If the idea of watching a two-hour lead-up to an historic speech by a war-time British King doesn't grab audiences, perhaps the seven Golden Globe nominations will.

You don’t need to be a Royal fanatic or covert corset lover to appreciate ‘The King’s Speech’. The period drama is a good story, very well told about the real-life, unlikely friendship between a speech-impaired King and his irreverent Henry Higgins.

The King in question is George VI, and it's a Golden Globe-nominated performance from Firth - if this doesn't earn him an Oscar, nothing will. The speech therapist is Australian Lionel Logue, who provides 'Shine' star Rush with the opportunity to deliver another great turn and earn a Globe nod while he’s at it.

Beginning before his father's (a powerful cameo by Gambon as George V) death, the film reveals the lesser-known story of the Duke of Windsor's brother, Albert, and how he overcame his stammer to step into his brother's shoes as King. In 1936, Edward VIII abdicated the throne so he could marry the love of his life, the twice-divorced socialite Wallis Simpson. The controversy surrounding his decision only added to the pressure piled on 'Bertie', as Logue insisted on calling him.

A domineering father and a childhood spent in the shadow of his older brother left the young Albert psychologically scarred and with a stammer. The introduction of the wireless causes more problems for the young prince - the spare who would become the heir - and as the opening of the film shows, nothing fills him with more dread than public speaking. Supported by his wife (a pitch-perfect and subdued performance by Bonham Carter) desperate times call for eccentric measures and he finally succumbs to the unorthodox methods of Logue.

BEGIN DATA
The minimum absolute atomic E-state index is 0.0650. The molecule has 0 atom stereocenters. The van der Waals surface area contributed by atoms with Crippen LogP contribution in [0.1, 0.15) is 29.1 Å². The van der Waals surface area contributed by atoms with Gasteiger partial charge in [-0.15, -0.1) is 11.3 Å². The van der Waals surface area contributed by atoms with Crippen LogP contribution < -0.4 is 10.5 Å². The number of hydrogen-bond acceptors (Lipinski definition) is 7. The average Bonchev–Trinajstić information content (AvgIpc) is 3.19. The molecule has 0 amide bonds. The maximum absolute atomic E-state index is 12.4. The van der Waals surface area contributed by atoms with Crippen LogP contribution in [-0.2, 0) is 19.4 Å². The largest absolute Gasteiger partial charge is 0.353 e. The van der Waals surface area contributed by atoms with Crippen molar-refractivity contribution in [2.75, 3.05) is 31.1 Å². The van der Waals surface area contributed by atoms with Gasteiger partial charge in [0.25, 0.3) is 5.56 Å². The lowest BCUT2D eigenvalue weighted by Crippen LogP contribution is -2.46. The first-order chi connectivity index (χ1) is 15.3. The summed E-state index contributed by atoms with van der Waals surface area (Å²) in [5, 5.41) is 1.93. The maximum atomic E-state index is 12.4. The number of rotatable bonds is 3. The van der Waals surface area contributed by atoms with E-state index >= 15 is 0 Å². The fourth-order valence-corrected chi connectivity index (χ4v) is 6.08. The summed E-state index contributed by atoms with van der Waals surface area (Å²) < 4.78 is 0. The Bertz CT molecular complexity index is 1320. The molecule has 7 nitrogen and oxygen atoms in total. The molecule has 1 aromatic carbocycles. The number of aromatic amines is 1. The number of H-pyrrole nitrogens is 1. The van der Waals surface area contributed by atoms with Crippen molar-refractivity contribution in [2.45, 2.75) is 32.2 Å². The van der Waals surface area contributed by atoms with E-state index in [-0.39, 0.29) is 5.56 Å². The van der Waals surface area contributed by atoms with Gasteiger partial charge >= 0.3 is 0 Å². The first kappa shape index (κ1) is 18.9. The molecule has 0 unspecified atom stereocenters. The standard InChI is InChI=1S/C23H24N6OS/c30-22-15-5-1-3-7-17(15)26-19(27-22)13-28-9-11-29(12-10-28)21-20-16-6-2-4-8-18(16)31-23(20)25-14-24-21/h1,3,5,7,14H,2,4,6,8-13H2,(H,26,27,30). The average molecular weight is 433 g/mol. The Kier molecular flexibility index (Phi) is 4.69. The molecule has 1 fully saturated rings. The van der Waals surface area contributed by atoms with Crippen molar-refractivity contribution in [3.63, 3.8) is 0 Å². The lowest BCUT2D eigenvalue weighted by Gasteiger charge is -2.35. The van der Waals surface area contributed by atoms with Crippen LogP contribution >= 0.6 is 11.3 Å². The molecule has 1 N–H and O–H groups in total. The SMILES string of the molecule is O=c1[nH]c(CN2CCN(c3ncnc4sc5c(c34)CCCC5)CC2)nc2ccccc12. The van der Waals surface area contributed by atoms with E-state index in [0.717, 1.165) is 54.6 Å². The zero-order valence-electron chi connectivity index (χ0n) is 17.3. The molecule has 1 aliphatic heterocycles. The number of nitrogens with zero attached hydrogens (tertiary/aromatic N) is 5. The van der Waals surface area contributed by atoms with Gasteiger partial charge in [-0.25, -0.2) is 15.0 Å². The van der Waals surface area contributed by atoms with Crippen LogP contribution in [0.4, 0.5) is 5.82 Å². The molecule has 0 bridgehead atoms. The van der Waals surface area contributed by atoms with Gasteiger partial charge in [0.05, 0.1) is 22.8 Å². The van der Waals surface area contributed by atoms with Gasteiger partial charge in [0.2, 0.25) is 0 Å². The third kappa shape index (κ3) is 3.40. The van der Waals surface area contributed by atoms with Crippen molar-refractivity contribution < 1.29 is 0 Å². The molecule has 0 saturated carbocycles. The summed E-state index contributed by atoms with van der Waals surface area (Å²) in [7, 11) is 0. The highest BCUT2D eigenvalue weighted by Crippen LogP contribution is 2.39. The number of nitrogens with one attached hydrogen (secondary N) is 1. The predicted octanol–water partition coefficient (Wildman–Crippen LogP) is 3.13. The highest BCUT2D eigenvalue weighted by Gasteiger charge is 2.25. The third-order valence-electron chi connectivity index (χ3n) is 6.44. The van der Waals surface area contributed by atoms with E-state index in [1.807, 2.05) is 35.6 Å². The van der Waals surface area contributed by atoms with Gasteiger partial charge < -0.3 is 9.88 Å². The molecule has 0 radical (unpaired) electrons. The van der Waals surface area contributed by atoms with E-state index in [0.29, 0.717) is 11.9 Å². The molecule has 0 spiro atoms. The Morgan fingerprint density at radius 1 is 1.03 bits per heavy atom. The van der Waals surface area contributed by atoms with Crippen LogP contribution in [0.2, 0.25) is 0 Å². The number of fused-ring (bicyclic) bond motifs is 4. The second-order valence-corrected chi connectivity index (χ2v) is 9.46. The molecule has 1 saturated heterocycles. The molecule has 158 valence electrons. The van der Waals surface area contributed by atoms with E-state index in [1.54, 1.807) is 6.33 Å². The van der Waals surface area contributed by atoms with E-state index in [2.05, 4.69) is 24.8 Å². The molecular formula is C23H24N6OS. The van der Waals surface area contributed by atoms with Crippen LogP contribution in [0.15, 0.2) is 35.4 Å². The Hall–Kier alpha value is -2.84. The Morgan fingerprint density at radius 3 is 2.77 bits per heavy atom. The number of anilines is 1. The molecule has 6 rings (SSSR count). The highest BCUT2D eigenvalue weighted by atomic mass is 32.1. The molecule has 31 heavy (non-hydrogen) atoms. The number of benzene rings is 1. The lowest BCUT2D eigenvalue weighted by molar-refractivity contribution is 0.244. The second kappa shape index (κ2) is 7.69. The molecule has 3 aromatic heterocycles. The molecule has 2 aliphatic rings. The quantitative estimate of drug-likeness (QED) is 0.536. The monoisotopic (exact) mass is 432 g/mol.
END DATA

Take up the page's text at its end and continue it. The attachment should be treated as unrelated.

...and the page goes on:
These include jowl-jiggling, reading aloud while listening to blaring music, breathing exercises while his wife sits on his stomach and shouting strings of profanities at the top of one’s voice. The latter costs the film a PG cert, which is a pity as kids and teens, in particular, could enjoy how this King overcomes his bullies and fears to face much greater evil in World War II.

Originally David Seidler, who also had a stammer, wrote ‘The King's Speech’ as a play and a number of the set designs have an on-stage feel, being long, narrow and boxy. His script is sharp, with excellent character development between the two leads, who have wonderful on-screen chemistry - the comedic banter flows convincingly between the two friends. Hooper’s vision, though, is a simple one, with the pared-down sets and costumes adding to, rather than taking away, from the plot and key characters.

Behind every good man is, in this case, Elizabeth, the future Queen Mother, and it’s interesting to learn a little more about the matriarch who died in 2002, aged 101. Bonham Carter also received a Golden Globe nomination for her role as the mother to Queen Elizabeth II and the late Princess Margaret.

Despite the misleading title, this is not some dusty old period drama. The scene of the rousing speech, broadcast live from Buckingham Palace on 3 September 1939 to millions of anxious and eager listeners, is excellent.

Not only do Hooper, Firth and Rush perfectly capture the nuances of the original but together they create a scene so filled with tension, suspense and anticipation that viewers may well find themselves holding their breath while they watch the King struggle to find his.

There is, however, a lot more on offer than just that historical scene: we get a rare glimpse into the possible events of these royals from behind closed doors, a hint of the notoriously strong relationship between the King and Winston Churchill and a different spin on the story of the Duke and Duchess of Windsor from the one normally touted.

After a rather disappointing 12 months of film releases, the New Year has already gotten off to a great start. The punchy script and well-paced and performed story means that ‘The King’s Speech’ should keep on wearing its Sunday best, as the film will no doubt receive impressive audiences and more accolades in 2011.

Taragh Loughrey-Grant